CastEdit

Note: English-translated names, if given or known, will be in parentheses.

US releasesEdit

The Street Fighter was the first film to receive an X rating solely for violence.[5][6] The film was especially controversial because of a scene in which Tsurugi castrates the rapist Bondo with his bare hands; it is this scene (among others) that reputedly gained the film its 'X' rating. A similarly violent scene involves Tsurugi delivering a powerful punch to an henchman's head, followed by a cut to an x-ray shot of the skull being completely shattered and blood gushing from the man's mouth. 16 minutes were later edited from the film in order to get an R-rating.[7] This was the version initially released on home video by MGM/CBS Home Video in 1980. Since then, the film was re-released in its entirety. Consequently, the English dub of the uncut version suffers from inconsistencies to the soundtrack quality, as the restored footage was dubbed by a different studio using different voice actors.

In the English dubbed versions of The Street Fighter and Return of The Street Fighter, Chiba's character is identified as "Terry Sugury" in the credits but dubbed by the voice actors as "Terry Tsurugi". In The Street Fighter's Last Revenge, however, the voice actors call him "Terry Sugury." Rakuda is named "Ratnose"; The villain Tateki's name is also mistranslated as Junjō.

On November 7, 2018, it was announced that Shout! Factory has acquired the license of all three films in the series for a Blu-ray release on February 19, 2019 via their Shout! Selects line.[8] It contains the dub, and original Japanese audio.[9]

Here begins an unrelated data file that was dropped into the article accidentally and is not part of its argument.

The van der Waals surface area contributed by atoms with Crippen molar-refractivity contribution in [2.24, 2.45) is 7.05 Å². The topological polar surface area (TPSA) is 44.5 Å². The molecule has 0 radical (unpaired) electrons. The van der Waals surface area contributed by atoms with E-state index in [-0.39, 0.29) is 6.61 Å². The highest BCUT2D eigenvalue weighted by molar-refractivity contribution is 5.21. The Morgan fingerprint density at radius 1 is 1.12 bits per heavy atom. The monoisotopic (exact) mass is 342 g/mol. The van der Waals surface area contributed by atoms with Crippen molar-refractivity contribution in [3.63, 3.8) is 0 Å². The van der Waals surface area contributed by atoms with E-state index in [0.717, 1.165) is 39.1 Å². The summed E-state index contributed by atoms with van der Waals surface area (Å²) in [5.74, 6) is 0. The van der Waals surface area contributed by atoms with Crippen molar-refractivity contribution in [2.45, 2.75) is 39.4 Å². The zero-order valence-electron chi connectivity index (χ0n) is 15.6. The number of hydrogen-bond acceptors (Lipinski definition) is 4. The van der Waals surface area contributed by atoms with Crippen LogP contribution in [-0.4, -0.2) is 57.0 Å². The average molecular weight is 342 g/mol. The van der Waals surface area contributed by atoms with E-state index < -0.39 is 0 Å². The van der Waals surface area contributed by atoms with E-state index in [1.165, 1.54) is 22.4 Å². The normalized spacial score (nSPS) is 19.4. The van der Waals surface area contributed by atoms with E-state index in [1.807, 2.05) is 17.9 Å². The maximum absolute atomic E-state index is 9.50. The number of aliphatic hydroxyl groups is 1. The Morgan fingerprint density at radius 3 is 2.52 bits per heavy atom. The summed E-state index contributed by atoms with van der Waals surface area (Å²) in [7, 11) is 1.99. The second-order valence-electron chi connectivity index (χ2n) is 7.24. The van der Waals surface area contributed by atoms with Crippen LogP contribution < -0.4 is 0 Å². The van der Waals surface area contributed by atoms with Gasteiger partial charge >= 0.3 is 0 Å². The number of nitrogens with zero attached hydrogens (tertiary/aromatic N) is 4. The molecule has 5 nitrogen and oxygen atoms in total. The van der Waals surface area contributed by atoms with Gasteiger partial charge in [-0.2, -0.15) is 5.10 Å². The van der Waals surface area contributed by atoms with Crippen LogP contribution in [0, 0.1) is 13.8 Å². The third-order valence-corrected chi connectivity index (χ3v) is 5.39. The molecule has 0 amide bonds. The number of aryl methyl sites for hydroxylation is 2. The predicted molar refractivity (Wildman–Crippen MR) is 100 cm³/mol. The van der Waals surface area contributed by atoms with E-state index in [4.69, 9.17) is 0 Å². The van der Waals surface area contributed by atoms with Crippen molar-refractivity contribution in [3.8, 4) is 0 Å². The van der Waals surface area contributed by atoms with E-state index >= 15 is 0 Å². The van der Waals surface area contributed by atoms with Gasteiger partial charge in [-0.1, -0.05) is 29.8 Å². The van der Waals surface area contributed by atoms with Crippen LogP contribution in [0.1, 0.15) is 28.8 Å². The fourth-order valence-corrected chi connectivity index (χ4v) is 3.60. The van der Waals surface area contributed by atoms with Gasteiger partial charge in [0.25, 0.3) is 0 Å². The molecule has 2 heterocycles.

InfluenceEdit

In 1993, the film (and its sequels) received mainstream exposure in North America when they were featured in Tony Scott's True Romance (written by Quentin Tarantino), which had the two lead characters spending time at a Sonny Chiba Street Fighter marathon.[10][11]

Quentin Tarantino listed The Street Fighter as number 13 on his top 20 grindhouse films list.[12]

ReferencesEdit

  1. ^ "New Line Cinema". Newline.com. Retrieved 2012-07-26.
  2. ^ Liebenson, Donald (1996-02-09). "Sonny Chiba's `Street Fighter' Unleashed". Chicago Tribune. Retrieved 2011-01-19.
  3. ^ Baker, Chris (1 October 2006). "The Best: Movies in the Public Domain". Wired (magazine). Retrieved 15 March 2018.
  4. ^ GCDB. "The Streetfighter (1974)". Internet Archive. Retrieved 11 October 2017.
  5. ^ "The 10 Faces of Sonny Chiba (10 Movies)". DVD Talk. Retrieved 2011-01-30.
  6. ^ Kehr, Dave (2003-10-30). "At the movies". The New York Times. Retrieved 2011-01-19.
  7. ^ Liebenson, Donald (1996-01-28). "PRIVATE LIVES: HOME ENTERTAINMENT, FAMILY ACTIVITIES; VIDEO; 'The Street Fighter' Scratches a Niche; Japanese action star Sonny Chiba is coming to America, and he's bringing blood and gore with him". The Los Angeles Times. Retrieved 2011-01-19.
  8. ^ "The Street Fighter Blu-ray Collection". blu-ray.com. November 7, 2018. Retrieved November 7, 2018.
  9. ^ "The Street Fighter Collection + Exclusive Poster". Shout! Factory Store. Retrieved November 7, 2018.
  10. ^ "Tarantino for dummies". Sydney Morning Herald. 2004-04-17. Retrieved 2011-01-19.
  11. ^ Kehr, Dave (2004-04-11). "FILM; Charting the Tarantino Universe". The New York Times. Retrieved 2011-01-30.
  12. ^ "Quentin Tarantino's Top 20 Grindhouse Classics - The Grindhouse Cinema Database". Grindhousedatabase.com. Retrieved 11 October 2017.

External linksEdit